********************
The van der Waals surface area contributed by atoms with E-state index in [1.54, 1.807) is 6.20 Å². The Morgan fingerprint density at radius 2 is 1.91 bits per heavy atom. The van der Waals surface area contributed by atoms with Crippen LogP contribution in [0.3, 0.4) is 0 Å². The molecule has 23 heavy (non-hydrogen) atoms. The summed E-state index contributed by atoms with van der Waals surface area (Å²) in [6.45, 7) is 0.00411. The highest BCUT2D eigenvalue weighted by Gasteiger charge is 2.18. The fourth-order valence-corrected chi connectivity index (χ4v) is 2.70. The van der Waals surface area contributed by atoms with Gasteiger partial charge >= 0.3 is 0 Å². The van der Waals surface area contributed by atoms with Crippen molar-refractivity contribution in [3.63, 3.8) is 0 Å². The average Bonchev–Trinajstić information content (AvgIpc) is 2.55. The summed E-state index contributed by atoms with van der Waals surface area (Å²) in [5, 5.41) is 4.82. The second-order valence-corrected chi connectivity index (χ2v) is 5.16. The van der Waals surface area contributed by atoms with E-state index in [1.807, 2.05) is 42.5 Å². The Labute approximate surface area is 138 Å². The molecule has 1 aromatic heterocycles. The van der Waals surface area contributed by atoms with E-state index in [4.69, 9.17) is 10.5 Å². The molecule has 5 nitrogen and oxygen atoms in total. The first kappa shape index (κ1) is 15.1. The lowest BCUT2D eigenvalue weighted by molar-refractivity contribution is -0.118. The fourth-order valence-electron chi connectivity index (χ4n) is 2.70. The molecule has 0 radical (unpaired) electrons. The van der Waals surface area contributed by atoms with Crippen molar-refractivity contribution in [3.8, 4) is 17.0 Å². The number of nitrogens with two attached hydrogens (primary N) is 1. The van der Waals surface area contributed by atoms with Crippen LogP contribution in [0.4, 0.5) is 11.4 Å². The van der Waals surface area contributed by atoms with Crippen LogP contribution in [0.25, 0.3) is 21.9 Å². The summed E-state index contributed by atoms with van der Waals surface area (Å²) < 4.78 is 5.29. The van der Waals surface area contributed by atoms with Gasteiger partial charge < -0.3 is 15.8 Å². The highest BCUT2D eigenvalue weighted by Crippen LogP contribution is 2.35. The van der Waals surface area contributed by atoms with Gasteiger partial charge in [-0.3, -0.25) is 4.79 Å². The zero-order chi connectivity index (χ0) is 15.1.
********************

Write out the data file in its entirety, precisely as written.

The van der Waals surface area contributed by atoms with E-state index in [1.54, 1.807) is 6.20 Å². The Morgan fingerprint density at radius 2 is 1.91 bits per heavy atom. The van der Waals surface area contributed by atoms with Crippen LogP contribution in [0.3, 0.4) is 0 Å². The molecule has 23 heavy (non-hydrogen) atoms. The summed E-state index contributed by atoms with van der Waals surface area (Å²) in [6.45, 7) is 0.00411. The highest BCUT2D eigenvalue weighted by Gasteiger charge is 2.18. The fourth-order valence-corrected chi connectivity index (χ4v) is 2.70. The van der Waals surface area contributed by atoms with Gasteiger partial charge >= 0.3 is 0 Å². The van der Waals surface area contributed by atoms with Crippen molar-refractivity contribution in [3.63, 3.8) is 0 Å². The average Bonchev–Trinajstić information content (AvgIpc) is 2.55. The summed E-state index contributed by atoms with van der Waals surface area (Å²) in [5, 5.41) is 4.82. The second-order valence-corrected chi connectivity index (χ2v) is 5.16. The van der Waals surface area contributed by atoms with E-state index in [1.807, 2.05) is 42.5 Å². The Labute approximate surface area is 138 Å². The molecule has 1 aromatic heterocycles. The van der Waals surface area contributed by atoms with E-state index in [4.69, 9.17) is 10.5 Å². The molecule has 5 nitrogen and oxygen atoms in total. The first kappa shape index (κ1) is 15.1. The lowest BCUT2D eigenvalue weighted by molar-refractivity contribution is -0.118. The fourth-order valence-electron chi connectivity index (χ4n) is 2.70. The molecule has 0 radical (unpaired) electrons. The van der Waals surface area contributed by atoms with Crippen molar-refractivity contribution in [3.8, 4) is 17.0 Å². The number of nitrogens with two attached hydrogens (primary N) is 1. The van der Waals surface area contributed by atoms with Crippen LogP contribution in [0.4, 0.5) is 11.4 Å². The van der Waals surface area contributed by atoms with Crippen LogP contribution in [0.25, 0.3) is 21.9 Å². The summed E-state index contributed by atoms with van der Waals surface area (Å²) < 4.78 is 5.29. The van der Waals surface area contributed by atoms with Gasteiger partial charge < -0.3 is 15.8 Å². The highest BCUT2D eigenvalue weighted by Crippen LogP contribution is 2.35. The van der Waals surface area contributed by atoms with Gasteiger partial charge in [-0.3, -0.25) is 4.79 Å². The zero-order chi connectivity index (χ0) is 15.1.